The word move san translates to “bad blood,” which is an accurate description of the way that Haitians conceive this illness.
When a woman experiences a shock or is abused in some manner, her blood becomes infected, infecting all her organs as the blood flows through the body.
The bad blood can lead to a miscarriage in a pregnant woman and the spoiling of breast milk in a nursing mother.
To understand this illness, one must consider the realities faced by the women of Do Kay, who are the victims of multiple levels of organisational power.
A few years before the ethnography was conducted, the village was displaced because a decision was taken at government level to build a dam in the valley.
This involved flooding the village and the entire community lost their homes and land, but were not compensated.
This led to them falling into extreme poverty, and many of the women found themselves needing to work outside the home to make ends meet, making it extremely difficult for them to nurse their babies.
The desperation experienced by the entire community and the sudden shift in gender roles as women left the home to work led to an increase of domestic violence, forming the background to the sudden epidemic of move san (Farmer 1988).
Move san is thus a somatization of the women’s distress, and a form of resistance against the domination that the women are experiencing, both from the State and within their homes.
By announcing that she has move san, a woman is effectively protesting about being mistreated, without engaging in direct confrontation with the parties responsible, which would be frowned upon by society.
She therefore shines a light on the abuse through her illness and creates an obligation on the entire community to protect her from further mistreatment.
Furthermore, she is also creating a pretext for weaning her child early, which had previously been considered mistreatment of the baby, but which is now essential given the fact that the mother needs to go to work (Farmer 1988).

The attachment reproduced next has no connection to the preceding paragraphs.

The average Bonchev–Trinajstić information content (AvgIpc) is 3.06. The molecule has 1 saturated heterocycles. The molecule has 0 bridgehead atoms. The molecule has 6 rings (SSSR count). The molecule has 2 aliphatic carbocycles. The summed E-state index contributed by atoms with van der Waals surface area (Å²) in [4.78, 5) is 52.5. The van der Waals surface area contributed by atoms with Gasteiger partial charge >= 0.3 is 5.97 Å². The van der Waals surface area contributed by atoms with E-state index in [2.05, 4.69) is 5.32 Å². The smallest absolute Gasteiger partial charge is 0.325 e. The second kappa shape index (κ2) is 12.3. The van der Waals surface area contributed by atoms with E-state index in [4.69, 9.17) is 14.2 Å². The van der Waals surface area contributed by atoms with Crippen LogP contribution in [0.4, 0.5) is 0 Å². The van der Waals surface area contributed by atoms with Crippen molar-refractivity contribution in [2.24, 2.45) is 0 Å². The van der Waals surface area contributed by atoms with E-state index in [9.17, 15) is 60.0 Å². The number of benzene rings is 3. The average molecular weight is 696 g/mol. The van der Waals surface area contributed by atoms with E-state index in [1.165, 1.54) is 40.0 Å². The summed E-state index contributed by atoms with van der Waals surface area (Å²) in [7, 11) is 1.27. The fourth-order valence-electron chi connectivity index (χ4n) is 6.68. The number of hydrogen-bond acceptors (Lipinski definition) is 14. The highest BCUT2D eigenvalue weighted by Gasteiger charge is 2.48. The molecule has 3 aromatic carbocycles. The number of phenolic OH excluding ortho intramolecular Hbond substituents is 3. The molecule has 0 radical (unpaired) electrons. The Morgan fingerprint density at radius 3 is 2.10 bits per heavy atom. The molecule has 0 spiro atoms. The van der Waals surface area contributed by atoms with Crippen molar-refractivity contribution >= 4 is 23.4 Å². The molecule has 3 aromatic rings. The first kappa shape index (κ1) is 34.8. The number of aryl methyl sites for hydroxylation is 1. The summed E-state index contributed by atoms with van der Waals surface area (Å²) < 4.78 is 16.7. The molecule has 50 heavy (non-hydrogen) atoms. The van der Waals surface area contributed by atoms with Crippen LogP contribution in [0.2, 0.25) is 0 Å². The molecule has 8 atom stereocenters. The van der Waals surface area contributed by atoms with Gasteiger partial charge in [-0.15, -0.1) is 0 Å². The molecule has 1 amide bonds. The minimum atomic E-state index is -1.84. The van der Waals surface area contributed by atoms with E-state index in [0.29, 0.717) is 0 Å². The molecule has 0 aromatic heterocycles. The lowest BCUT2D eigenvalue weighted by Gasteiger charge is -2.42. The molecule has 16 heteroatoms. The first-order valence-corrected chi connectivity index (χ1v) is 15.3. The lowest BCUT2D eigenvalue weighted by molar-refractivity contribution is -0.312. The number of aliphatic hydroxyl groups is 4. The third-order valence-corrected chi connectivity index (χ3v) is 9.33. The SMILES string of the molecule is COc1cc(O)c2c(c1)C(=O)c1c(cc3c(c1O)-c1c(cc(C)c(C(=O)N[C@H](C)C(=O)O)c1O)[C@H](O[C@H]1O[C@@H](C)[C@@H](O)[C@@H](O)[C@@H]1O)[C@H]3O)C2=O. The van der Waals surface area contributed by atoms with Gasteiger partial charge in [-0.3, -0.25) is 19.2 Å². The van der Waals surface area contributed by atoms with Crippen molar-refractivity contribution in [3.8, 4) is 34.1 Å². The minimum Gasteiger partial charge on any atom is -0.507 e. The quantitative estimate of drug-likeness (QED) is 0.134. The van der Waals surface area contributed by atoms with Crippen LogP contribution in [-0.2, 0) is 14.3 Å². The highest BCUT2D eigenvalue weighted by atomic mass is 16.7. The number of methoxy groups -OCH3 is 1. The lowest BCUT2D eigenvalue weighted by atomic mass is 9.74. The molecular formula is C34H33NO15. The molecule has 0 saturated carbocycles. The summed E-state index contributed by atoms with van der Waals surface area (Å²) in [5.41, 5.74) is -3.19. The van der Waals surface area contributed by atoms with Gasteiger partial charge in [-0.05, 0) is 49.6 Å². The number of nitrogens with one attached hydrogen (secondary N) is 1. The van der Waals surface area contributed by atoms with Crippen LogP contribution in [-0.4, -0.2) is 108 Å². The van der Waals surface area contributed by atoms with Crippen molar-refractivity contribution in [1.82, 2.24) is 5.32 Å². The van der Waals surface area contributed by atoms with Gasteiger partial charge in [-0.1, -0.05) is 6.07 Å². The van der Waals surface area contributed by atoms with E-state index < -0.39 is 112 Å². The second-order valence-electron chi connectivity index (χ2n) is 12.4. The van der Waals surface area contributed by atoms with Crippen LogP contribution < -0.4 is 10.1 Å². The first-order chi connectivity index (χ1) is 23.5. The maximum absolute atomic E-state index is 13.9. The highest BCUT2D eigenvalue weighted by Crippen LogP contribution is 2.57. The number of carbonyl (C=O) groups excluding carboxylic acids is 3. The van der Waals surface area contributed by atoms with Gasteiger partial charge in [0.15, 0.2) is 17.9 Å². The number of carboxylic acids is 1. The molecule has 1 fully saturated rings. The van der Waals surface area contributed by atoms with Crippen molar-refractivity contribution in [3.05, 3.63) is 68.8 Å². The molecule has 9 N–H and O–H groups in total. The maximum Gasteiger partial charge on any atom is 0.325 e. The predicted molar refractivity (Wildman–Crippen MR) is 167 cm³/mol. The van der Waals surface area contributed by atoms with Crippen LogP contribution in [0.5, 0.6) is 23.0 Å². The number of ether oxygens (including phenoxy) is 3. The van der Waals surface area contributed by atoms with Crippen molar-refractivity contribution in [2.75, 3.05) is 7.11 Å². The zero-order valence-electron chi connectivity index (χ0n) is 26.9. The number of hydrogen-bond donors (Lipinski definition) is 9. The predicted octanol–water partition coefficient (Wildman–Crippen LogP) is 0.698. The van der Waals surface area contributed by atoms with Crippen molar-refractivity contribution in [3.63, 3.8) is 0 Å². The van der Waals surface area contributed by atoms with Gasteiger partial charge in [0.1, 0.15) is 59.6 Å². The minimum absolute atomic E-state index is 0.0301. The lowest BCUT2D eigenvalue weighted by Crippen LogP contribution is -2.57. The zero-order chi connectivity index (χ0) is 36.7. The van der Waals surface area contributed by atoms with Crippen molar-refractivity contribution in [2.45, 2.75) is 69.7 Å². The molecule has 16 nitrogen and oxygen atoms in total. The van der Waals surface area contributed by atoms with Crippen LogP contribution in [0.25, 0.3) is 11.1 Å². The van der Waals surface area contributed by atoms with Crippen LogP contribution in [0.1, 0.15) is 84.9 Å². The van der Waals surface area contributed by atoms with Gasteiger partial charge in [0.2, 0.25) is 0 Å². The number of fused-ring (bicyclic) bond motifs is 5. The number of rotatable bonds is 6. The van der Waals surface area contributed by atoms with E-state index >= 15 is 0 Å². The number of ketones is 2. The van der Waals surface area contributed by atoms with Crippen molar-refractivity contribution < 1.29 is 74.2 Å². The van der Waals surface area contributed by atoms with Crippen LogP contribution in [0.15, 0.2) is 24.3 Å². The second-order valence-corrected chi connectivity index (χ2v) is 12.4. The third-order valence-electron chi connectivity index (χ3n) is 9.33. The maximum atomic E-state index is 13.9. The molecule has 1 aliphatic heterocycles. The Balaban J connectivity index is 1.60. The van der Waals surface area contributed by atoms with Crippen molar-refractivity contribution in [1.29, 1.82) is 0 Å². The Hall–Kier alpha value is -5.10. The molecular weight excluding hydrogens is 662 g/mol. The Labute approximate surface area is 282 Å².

Ethnography of Japanese Women suffering from futeishūso
Japanese culture prioritises societal harmony, predicating that the needs of the individual should be put aside in the interest of the community.
Women are thus under considerable pressure to “dissolve the personal and honor the public (messhi hōkō)” (Harootunian 1974 cited in Lock 1987, p. 118), by never engaging in direct confrontation with others.
They are also socialized to act according to the principles of tatemae (socially acceptable behaviour) and not to indulge their hone (their personal needs and wants) (Lock 1987, p. 122).
Japanese women are subject to various forms of domination.
Society dictates that they should be submissive, and they are judged primarily based on whether they are a “good wife and wise mother” (Lock, p. 128).
They are subject to organisational power (Wolf 1990), since culture dictates that after marriage they should not work outside the home, however educated or skilled they may be.
And finally, they are also expected to be subservient to their husbands, as in the case of college-educated Mrs Morita, whose husband beats her, and yet must make sure that a hot meal is ready as soon as her husband returns from work, which is usually around ten o’clock at night (Lock, p. 134).
Lock tells us that resistance to the homogenizing power experienced by the Japanese comes in two forms – (1) retreatism, which involves separating oneself from society, or (2) ritualism, where the person internalizes their resistance, while acting as though they are totally in harmony with society (Lock 1987, p. 119).
The women’s resistance thus emerges as futeishūso, a constellation of nonspecific symptoms that medical practitioners diagnose as “chronic infectious pelvic disease” (Lock, p. 126), which everyone understands, but never acknowledges publicly, is a euphemism for an illness emerging out of loneliness, boredom and the inability to achieve any form of self-actualisation.
When a woman succumbs to this culture-bound syndrome of symptoms, she receives support from her family and the community, and she is often hospitalized for extended periods of time, in some cases for up to two months.
While they are in hospital, they go through a liminal phase where they can discuss their feelings and life circumstances with their doctor, finally emerging two months later and reintegrating in society after “healing.”
A Comparison of the Two Ethnographies
In both cases the women are the victims of multiple levels of organisational power (Wolf 1990).
The Haitian women lost their homes and became desperately poor through the actions of the State, and in some cases, they are also victims of domestic violence.
The Japanese women, on the other hand, are forced to be submissive and are victimised by society and their husbands.